County puts pressure on heavy users of water; 150 homes targeted for reminder, offer of free leak inspection

THE BALTIMORE SUN

South Carroll residents who use more water than their neighbors can expect an official county letter calling for conservation.

After monitoring water use in in Carroll's most populous area for two years, the county Bureau of Utilities has found 150 households that consistently exceed the daily average of 300 gallons. A few are using nearly three times that average, county records show, and many are 200 to 300 gallons a day above the average.

The letter is a gentle reprimand and an offer to help.

"We are talking about people who are consistently over the daily limit," said Gary Horst, county director of enterprise and recreation services. "The letter is not to say they are abusing the connection, but maybe there is a problem, and we are offering help."

Any number of factors can determine usage, he said.

"If there are eight kids and an outdoor pool, then that is the end of the story," said Horst. "It is not our intent to say you can't use water. People can always say that 'it is my water and I will use it how I want to.' "

But if a leak is tripling water use, the county offers a free flow test that could pinpoint the problem. A resident can call and schedule an appointment for the quick and simple procedure.

The problem could be a persistent leak in the line between the water meter and the house, or it could be a faulty faucet, Horst said.

"Not only is it expensive for users, but we have a finite amount of water we can produce," said Horst. "Folks could really benefit from someone coming into their homes to do this test. We are not going to fix the problem, but we can say what it might be."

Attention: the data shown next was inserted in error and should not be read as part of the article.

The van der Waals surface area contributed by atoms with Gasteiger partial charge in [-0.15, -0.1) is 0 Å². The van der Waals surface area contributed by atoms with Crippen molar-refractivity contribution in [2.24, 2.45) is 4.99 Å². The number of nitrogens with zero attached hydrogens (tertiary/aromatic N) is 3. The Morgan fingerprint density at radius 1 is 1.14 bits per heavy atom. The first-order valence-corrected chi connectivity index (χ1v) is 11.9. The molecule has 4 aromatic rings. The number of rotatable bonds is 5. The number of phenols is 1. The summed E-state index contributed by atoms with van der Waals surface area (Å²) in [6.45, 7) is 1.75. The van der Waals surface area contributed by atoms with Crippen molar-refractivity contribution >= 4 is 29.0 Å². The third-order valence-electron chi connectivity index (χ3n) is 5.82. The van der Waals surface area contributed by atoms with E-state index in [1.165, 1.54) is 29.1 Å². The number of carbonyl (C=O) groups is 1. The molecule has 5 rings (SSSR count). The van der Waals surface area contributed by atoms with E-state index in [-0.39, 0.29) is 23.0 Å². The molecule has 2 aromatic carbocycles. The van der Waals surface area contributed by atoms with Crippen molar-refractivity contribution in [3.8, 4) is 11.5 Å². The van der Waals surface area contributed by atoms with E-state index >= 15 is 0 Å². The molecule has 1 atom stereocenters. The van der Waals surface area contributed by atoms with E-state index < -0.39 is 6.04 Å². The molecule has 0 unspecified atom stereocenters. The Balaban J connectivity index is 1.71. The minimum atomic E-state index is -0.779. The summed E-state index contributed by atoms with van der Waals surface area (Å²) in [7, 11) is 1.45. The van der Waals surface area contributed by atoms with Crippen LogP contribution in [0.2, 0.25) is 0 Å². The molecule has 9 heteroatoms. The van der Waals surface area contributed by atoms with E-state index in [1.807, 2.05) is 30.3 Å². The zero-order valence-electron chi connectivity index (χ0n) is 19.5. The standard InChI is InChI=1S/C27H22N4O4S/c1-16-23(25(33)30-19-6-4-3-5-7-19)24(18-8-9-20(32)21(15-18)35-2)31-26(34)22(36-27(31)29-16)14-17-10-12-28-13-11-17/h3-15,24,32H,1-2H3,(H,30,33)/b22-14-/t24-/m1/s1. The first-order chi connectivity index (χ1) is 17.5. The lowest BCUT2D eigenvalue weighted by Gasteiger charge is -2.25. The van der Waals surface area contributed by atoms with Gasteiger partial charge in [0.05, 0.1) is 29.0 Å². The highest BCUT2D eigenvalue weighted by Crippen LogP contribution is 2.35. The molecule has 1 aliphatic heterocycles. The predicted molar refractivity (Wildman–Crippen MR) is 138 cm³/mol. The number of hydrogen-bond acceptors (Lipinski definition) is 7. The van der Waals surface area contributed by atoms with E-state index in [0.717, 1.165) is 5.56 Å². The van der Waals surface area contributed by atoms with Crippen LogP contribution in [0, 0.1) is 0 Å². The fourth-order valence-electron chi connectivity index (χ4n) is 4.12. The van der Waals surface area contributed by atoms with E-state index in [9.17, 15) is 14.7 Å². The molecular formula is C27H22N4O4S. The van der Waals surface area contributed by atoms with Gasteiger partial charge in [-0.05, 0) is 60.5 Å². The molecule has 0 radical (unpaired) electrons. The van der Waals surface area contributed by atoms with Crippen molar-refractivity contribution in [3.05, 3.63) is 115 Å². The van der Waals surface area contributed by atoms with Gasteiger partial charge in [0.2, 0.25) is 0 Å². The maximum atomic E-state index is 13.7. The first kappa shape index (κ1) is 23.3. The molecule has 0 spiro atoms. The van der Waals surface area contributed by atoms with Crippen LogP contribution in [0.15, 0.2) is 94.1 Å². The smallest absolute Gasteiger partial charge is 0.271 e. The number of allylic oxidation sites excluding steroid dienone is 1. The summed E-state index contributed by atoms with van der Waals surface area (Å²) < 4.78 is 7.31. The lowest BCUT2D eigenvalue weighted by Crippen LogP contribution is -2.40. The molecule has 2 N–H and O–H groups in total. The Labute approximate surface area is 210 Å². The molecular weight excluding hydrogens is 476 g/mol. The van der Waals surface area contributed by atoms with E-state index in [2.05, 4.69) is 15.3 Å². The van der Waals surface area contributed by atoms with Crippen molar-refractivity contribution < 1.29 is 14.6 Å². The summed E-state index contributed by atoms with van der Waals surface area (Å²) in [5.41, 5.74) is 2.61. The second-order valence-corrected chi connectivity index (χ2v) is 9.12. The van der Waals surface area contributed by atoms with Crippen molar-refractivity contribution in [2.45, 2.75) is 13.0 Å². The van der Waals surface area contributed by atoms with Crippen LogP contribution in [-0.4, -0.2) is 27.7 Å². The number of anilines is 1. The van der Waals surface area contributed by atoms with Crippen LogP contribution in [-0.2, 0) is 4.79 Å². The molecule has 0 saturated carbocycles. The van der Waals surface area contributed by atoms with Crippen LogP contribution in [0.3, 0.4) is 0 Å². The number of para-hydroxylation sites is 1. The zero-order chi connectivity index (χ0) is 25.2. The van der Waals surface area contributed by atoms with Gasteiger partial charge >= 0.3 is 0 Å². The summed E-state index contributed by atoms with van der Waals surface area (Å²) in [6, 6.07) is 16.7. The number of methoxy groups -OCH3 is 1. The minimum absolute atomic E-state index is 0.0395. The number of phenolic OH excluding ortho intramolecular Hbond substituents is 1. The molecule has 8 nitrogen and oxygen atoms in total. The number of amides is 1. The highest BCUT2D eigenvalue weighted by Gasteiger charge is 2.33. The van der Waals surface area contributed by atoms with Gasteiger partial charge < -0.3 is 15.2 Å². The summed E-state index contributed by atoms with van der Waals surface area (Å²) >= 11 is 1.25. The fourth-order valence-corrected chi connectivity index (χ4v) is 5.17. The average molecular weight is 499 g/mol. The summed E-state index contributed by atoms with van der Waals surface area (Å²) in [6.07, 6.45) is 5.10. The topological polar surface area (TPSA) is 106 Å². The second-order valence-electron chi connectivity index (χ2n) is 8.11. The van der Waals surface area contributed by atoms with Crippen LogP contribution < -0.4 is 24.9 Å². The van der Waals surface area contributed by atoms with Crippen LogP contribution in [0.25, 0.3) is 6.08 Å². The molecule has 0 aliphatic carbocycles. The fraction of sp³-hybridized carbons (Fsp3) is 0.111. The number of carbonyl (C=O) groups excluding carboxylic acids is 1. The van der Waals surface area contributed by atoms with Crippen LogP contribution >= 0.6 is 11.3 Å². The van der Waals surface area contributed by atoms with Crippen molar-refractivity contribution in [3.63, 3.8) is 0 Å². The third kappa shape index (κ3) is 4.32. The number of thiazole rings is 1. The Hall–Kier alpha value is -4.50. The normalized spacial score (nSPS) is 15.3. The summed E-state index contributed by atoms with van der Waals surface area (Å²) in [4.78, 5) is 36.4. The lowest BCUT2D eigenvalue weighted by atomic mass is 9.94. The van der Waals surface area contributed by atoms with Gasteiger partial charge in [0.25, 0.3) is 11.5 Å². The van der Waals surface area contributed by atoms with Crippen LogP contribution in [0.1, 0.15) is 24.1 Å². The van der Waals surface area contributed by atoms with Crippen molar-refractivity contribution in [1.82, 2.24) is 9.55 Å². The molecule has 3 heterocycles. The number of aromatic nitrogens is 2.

Conservation is critical to the Freedom water system, which draws up to 3 million gallons a day from Liberty Reservoir into its treatment plant on Oakland Mills Road. The plant delivers water to about 6,500 homes in South Carroll, which has more than 28,000 residents.

Carroll is negotiating with Baltimore, which owns the reservoir, for an increase in the water allocation, and the county plans to expand the treatment plant's capacity.

Until those changes are made, Freedom will face seasonal water shortages. During the 1997 summer drought, the county imposed a ban on outdoor water use and threatened violators with fines and shut-offs.

"We are coming into the time of the year when it is sometimes difficult to keep up with demand," said Horst. "We have sent notes with billings, and there have been other mailings about conservation, but not to this target group."

County commissioners approved the letter yesterday but asked that conservation information be included in the mailing. Commissioner Julia Walsh Gouge said she would like residents to have some simple method to gauge usage.

Freedom residents pay quarterly water bills that average about $60. The fee includes $20 for a meter and $1.30 per 1,000 gallons consumed.

"Our goal is to keep your bill as low as possible and make sure that our most precious resource is not being wasted," the letter says.

Information: 410-386-2164 or 888-302-8978.

Pub Date: 3/31/99

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